Part 2, Electronics
Figure 1. The standardized tape recording and playback EQ curves.
The next aspect of analog tape recording is an interesting one, for it can also apply to audio transmission on long circuits (telephone lines), to FM radio reception and to TV signals. The magnetic recording head is an inductive device and its impedance varies directly with the frequency of the sound being recorded. In addition, the magnetic field available to record on the tape is directly related to the current flowing through the head. Because of this, the high frequencies are not recorded as easily as the lower ones. This is corrected by adding resonant circuits to the audio input stages in front of the record head, and to the playback stages that follow the playback head. In tape recording and telco terms this is referred to as equalization. In FM radio it is pre-emphasis/de-emphasis.
The record equalization circuitry boosts the weak parts of the spectrum, so the tape can "see" and record them. To bring things back to the proper relationship, a similar reduction in those frequencies is introduced in the playback circuit: Reproduce equalization. Often there are separate EQ adjustments for the high frequencies (HF) and the low frequencies (LF). Better quality recorders have more stages and sophisticated EQ circuitry. Lesser quality machines may only have one adjustment, or none at all.
The tape's sensitivity to magnetic fields at different wavelengths is also not uniform. To compensate for this, a super-audible signal (typically about 100kHz) is imposed on recorded signal, usually at a very high level. This signal is called bias. Similar to bias in an amplifier, this signal is mixed with the recorded audio, and it linearizes the record function at high frequencies. Proper adjustment of the level of this signal reduces distortion and noise.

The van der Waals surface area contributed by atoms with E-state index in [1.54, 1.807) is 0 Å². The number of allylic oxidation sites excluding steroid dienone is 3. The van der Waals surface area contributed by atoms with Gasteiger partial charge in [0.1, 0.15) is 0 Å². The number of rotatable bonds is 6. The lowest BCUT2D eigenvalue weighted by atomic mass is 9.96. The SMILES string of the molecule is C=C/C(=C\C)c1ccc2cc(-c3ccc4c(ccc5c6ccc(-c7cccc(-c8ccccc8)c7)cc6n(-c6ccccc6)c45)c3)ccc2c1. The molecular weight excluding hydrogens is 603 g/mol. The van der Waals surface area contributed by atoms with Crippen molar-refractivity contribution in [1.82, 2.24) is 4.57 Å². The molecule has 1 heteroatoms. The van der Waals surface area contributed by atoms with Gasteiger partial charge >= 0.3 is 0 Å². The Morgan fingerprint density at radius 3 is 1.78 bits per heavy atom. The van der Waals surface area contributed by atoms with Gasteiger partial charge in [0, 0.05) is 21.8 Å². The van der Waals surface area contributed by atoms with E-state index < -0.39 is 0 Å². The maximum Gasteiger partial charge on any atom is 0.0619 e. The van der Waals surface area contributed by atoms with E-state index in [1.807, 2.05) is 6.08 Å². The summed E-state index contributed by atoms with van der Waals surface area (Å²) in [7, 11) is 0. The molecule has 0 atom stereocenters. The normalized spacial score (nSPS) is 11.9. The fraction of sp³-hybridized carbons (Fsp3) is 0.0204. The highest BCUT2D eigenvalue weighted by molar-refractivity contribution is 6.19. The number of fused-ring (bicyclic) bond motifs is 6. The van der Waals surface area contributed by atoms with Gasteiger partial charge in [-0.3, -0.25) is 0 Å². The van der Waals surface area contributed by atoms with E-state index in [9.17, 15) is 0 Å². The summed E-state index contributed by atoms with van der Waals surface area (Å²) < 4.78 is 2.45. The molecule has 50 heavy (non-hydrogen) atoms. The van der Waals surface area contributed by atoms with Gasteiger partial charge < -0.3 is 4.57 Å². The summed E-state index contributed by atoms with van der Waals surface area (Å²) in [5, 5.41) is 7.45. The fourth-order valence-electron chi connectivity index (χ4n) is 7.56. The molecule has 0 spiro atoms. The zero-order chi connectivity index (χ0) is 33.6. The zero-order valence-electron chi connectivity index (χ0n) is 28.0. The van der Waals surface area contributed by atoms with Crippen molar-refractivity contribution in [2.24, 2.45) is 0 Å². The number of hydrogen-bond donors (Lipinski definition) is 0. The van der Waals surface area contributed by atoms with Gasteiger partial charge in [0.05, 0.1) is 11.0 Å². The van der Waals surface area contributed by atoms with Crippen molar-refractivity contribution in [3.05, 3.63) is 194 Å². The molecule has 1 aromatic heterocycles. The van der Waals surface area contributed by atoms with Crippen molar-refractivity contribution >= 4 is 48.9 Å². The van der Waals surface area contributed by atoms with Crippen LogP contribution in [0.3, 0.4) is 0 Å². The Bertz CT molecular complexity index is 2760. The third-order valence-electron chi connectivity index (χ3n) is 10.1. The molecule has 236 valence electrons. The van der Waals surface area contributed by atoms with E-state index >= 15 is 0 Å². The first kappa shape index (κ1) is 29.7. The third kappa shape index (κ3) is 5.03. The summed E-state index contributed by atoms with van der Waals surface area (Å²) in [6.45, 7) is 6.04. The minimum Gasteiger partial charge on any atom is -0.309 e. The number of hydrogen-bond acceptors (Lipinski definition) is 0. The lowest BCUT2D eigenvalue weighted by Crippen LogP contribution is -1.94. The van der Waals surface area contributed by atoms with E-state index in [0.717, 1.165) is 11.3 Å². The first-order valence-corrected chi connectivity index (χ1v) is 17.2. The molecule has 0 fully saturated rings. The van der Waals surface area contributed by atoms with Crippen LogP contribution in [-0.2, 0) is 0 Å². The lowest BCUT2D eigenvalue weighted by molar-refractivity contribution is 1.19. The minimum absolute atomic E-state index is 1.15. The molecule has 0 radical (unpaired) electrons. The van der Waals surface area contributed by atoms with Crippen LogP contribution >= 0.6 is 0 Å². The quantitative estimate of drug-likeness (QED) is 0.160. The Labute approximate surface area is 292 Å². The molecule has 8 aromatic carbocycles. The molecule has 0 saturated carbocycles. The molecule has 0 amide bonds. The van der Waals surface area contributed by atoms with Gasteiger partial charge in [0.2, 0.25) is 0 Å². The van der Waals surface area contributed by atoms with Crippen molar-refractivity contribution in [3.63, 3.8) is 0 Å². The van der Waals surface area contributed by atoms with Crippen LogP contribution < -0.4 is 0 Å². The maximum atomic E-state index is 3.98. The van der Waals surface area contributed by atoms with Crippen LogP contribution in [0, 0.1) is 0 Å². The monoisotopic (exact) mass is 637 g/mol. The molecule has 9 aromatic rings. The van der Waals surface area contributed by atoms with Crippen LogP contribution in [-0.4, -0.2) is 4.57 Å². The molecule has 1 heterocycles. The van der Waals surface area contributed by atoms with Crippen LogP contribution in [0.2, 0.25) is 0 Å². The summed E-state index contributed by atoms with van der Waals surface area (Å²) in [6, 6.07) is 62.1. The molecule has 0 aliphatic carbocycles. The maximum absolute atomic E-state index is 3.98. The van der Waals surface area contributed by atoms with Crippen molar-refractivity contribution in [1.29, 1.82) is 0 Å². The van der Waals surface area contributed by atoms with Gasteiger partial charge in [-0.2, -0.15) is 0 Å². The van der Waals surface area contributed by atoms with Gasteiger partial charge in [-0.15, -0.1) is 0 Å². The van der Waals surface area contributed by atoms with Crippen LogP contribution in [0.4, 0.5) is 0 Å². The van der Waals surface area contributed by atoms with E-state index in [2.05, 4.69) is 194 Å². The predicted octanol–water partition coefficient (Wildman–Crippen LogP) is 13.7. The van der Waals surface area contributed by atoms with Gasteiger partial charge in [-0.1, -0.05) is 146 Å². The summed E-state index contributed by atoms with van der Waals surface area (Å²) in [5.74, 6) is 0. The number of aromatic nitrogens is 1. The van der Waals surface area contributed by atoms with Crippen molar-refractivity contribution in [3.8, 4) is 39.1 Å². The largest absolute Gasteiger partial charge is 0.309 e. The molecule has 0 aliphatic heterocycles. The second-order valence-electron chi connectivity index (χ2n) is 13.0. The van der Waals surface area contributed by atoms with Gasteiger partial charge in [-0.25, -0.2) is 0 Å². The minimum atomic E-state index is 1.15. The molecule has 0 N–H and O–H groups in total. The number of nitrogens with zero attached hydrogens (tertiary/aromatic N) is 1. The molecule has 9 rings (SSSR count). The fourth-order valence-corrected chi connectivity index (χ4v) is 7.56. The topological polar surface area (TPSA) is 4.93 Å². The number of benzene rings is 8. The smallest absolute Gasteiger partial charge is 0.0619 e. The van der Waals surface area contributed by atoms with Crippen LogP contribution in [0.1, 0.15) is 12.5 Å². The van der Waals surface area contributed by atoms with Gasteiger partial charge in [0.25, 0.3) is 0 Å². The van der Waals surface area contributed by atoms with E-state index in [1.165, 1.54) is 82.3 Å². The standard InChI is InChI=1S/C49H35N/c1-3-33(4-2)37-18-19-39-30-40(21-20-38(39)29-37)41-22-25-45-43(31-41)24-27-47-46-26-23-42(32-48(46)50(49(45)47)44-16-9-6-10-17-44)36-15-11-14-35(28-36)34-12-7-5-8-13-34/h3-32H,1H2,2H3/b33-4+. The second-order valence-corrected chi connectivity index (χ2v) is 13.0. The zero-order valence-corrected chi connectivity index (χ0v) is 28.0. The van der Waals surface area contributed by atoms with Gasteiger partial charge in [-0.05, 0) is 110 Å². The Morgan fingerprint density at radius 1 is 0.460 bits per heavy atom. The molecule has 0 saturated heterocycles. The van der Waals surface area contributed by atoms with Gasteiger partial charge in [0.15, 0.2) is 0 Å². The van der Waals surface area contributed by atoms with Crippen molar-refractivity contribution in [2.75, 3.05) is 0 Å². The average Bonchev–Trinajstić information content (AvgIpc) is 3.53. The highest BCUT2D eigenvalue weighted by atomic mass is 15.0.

To assure consistently high quality recording, only one specific brand and type of tape should be used at a studio. Each machine should give the same results once all of the adjustments are set up for that house tape.
In a multi-track recorder, all of the adjustments (HF and LF record, reproduce EQ and bias) must be done separately for each track. This requires a lot of set-up time, and is just one of the reasons for the digital migration to systems such as Adobe Audition and Pro Tools.
It's simple logic
Remote starts from console are just the beginning. A simple pulse is the most common form of control — from lighting the on-air light to firing the commercial break from the automation. And over the years, so many different devices with different hookups have been introduced, which means every time a new piece of equipment comes into the rack room, the fun begins again.
Figure 2. A pull-up resistor can supply the needed voltage for the logic pulse.
Most logic inputs have a voltage reference, and usually the equipment supplies it. When this voltage changes (by being connected to the common terminal) the equipment does its thing. Some devices, such as a popular ISDN codec, requires the user to provide a reference voltage to the inputs. An external power supply can be used, or a pull-up resistor tied to the voltage pin on the logic connector can supply the voltage. Figure 2 shows the connector with a 330 ohm pull-up resistor pulling the high side of the four inputs up. A switch between the low side of each input and the common terminal will change the state and send that change down the line.
Output circuitry can also require a voltage source. Another popular ISDN/Ethernet codec requires voltage to receive the output (and this includes the outputs you can use to tell when it is in use).
It gets a little confusing when a logic pulse has to be used to trigger two different pieces of equipment at the same time. For example, a satellite receiver's closures must be sent to the studio on a T1 link as well as a back-up ISDN. If both devices provide a voltage, the voltages must be isolated. This can be done by inserting two diodes.
If more logic pulses need to be sent to many devices, a better way is to use a pulse distributor, such as those offered by Henry Engineering, Broadcast Tools and Radio Design Labs.
Landry is an audio maintenance engineer at CBS Radio/Westwood One, New York.
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